Q&A with Michael Cieply, Hollywood correspondent for the New York Times

Michael Cieply is a journalist-turned film producer-turned journalist who now covers Hollywood for the New York Times.

Prior to his stint at the Times, he has worked for Forbes, the Wall Street Journal and the L.A. Times, and was the man responsible for putting the script for “The Last Action Hero,” into the hands of Columbia Pictures.

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Editor in Chief Allison Sylte and CTV’s Wayne Stafford sat down with Cieply prior to his lecture at CSU on Wednesday to chat about the covering the Oscars, entertainment journalism and the movie business.

Sylte: In a blog post, you said that off the record, Hollywood writers, directors and actors are some of the smartest people out there. That’s not something you hear a lot.

It’s true — it’s the endemic problem of covering Hollywood. There are lots of smart people. It’s a fun culture, it’s a smart culture, and it’s highly political. But the thing is, there’s a cultural prohibition against speaking the truth publicly.

That’s why there’s such a fascination with journalists, because they put their names on something that’s supposed to be the truth every day. People operate so inside of a corporate, cloistered, cloaked environment where they can’t believe that anybody would speak the truth. It’s so hard to bring a degree of candor out of them that lets people on the outside see who they really are.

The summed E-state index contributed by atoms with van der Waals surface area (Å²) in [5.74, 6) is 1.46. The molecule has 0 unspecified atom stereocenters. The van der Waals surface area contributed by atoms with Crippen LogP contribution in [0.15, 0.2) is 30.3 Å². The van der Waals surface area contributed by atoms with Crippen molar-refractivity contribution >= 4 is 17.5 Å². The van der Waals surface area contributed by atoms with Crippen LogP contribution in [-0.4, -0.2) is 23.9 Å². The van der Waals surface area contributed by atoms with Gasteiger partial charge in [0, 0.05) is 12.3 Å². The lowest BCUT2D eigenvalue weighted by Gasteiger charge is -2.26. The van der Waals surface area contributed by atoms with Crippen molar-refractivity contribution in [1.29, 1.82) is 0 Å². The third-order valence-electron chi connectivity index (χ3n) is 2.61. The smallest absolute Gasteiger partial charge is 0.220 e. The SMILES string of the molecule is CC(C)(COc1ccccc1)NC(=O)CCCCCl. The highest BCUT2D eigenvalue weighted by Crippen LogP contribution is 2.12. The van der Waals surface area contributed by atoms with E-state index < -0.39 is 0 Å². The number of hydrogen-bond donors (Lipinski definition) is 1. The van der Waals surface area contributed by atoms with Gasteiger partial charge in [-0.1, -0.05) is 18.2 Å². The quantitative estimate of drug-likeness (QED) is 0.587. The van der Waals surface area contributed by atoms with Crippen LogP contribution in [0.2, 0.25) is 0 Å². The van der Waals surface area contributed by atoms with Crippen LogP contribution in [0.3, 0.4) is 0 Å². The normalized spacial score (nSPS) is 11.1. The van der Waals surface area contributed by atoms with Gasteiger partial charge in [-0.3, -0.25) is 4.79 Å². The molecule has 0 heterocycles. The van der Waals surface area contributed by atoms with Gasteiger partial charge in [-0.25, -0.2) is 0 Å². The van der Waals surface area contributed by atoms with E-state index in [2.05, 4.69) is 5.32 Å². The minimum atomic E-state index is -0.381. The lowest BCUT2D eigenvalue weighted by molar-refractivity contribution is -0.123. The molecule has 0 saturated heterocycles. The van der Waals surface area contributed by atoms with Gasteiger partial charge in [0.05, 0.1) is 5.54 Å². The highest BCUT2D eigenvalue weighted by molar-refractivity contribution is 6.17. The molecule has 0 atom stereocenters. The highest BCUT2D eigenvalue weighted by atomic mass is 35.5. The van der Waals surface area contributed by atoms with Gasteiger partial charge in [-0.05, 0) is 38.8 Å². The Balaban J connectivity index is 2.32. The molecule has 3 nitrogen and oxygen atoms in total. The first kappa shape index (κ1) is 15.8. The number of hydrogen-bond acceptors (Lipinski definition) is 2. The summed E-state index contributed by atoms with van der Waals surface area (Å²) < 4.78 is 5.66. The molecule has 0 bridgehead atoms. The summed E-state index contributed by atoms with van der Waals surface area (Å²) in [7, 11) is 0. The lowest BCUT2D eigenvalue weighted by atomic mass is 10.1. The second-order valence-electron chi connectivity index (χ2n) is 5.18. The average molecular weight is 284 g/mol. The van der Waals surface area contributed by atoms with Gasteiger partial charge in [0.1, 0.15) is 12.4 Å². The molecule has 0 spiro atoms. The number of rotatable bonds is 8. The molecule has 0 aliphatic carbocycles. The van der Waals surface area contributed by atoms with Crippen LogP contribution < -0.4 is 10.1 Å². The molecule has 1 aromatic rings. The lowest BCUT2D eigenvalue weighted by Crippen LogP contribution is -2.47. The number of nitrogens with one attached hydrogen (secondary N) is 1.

Every year, you can sit and watch the Oscar’s, and if you bet money, you can make a fortune if you bet that not one interesting thing will be said by those people. And it’s astounding to me that you can take someone as old, as grizzled and as smart and wily as Clint Eastwood — someone who you think would speak his mind — but put him on the Oscars, and he’s as sanitized and inane as anyone else. They can’t constitutionally talk on that stage.

Sylte: But I’m assuming that the candor you’re talking about is not necessarily trying to get pictures of Kristen Stewart cheating on her boyfriend… 

Cieply: Sometimes, yes. (laughs)

Sylte: What’s the difference, then, between the New York Times and TMZ when it comes to covering Hollywood? What’s the goal?

Cieply: With regard to the TMZ question, there’s a more superficial way to answer it, which is the question of what you do with the gossip story. TMZ goes for the throat on all of them. The New York Times actually has to make, or does make, a kind of judgement call on impressionistic call on all those stories. There’s no one I know who in the paper who can tell you, systemically, what’s in and what’s out.

With Mel Gibson, we were in. With Lindsay Lohan, we were half in. With Paris Hilton, we were out. With Michael Jackson, we were in, and we’re still in.

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It has to do with perceiving that there’s a slightly deeper and more meaningful something in the story. With Mel Gibson… it you took away the anti-semitic nature of what he actually said, it would have lapsed into a Paris Hilton thing. You’re looking for a platform, so it’s more than just frivolous.

I think the simple rule of thumb is, if you’re the New York Times, it has to be to always look for the story that they don’t want you to tell. There’s no fun at all being someone who wants to do a simple, sit-down Q&A with a director with a movie coming out soon. That’s easy, and it doesn’t get you anywhere.

You always need to be asking yourself, “What is it that these people don’t you to put out there?”